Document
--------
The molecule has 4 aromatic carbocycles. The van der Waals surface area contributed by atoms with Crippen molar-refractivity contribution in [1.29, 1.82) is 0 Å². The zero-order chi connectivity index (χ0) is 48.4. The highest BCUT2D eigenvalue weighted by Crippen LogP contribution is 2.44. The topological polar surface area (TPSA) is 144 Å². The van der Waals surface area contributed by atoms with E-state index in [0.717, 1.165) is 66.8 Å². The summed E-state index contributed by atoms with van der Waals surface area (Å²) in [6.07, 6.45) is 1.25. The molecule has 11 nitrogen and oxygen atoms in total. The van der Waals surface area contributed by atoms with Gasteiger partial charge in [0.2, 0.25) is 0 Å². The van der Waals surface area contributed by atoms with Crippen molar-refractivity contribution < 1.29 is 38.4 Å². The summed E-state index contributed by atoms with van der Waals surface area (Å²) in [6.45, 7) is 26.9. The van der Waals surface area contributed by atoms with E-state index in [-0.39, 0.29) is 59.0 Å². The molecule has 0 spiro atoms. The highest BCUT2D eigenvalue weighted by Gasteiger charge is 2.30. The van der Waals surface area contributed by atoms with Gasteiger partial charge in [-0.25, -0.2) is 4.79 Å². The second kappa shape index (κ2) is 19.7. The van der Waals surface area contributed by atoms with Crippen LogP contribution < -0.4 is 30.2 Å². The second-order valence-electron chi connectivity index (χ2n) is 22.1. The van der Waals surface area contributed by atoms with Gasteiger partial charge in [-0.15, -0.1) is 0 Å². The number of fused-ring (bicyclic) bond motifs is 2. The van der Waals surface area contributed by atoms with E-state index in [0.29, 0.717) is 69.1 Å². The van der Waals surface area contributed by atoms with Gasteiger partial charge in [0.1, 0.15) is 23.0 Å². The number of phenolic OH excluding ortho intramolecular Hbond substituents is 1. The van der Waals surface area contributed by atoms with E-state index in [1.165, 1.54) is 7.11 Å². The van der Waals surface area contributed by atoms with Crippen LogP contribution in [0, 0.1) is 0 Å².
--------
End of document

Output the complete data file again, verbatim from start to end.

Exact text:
The molecule has 4 aromatic carbocycles. The van der Waals surface area contributed by atoms with Crippen molar-refractivity contribution in [1.29, 1.82) is 0 Å². The zero-order chi connectivity index (χ0) is 48.4. The highest BCUT2D eigenvalue weighted by Crippen LogP contribution is 2.44. The topological polar surface area (TPSA) is 144 Å². The van der Waals surface area contributed by atoms with E-state index in [0.717, 1.165) is 66.8 Å². The summed E-state index contributed by atoms with van der Waals surface area (Å²) in [6.07, 6.45) is 1.25. The molecule has 11 nitrogen and oxygen atoms in total. The van der Waals surface area contributed by atoms with Gasteiger partial charge in [0.2, 0.25) is 0 Å². The van der Waals surface area contributed by atoms with Crippen molar-refractivity contribution < 1.29 is 38.4 Å². The summed E-state index contributed by atoms with van der Waals surface area (Å²) in [6.45, 7) is 26.9. The van der Waals surface area contributed by atoms with E-state index in [-0.39, 0.29) is 59.0 Å². The molecule has 0 spiro atoms. The highest BCUT2D eigenvalue weighted by Gasteiger charge is 2.30. The van der Waals surface area contributed by atoms with Gasteiger partial charge in [-0.25, -0.2) is 4.79 Å². The second kappa shape index (κ2) is 19.7. The van der Waals surface area contributed by atoms with Crippen LogP contribution < -0.4 is 30.2 Å². The second-order valence-electron chi connectivity index (χ2n) is 22.1. The van der Waals surface area contributed by atoms with Gasteiger partial charge in [-0.15, -0.1) is 0 Å². The number of fused-ring (bicyclic) bond motifs is 2. The van der Waals surface area contributed by atoms with E-state index in [0.29, 0.717) is 69.1 Å². The van der Waals surface area contributed by atoms with Gasteiger partial charge in [0.1, 0.15) is 23.0 Å². The number of phenolic OH excluding ortho intramolecular Hbond substituents is 1. The van der Waals surface area contributed by atoms with E-state index in [1.165, 1.54) is 7.11 Å². The van der Waals surface area contributed by atoms with Crippen LogP contribution in [0, 0.1) is 0 Å².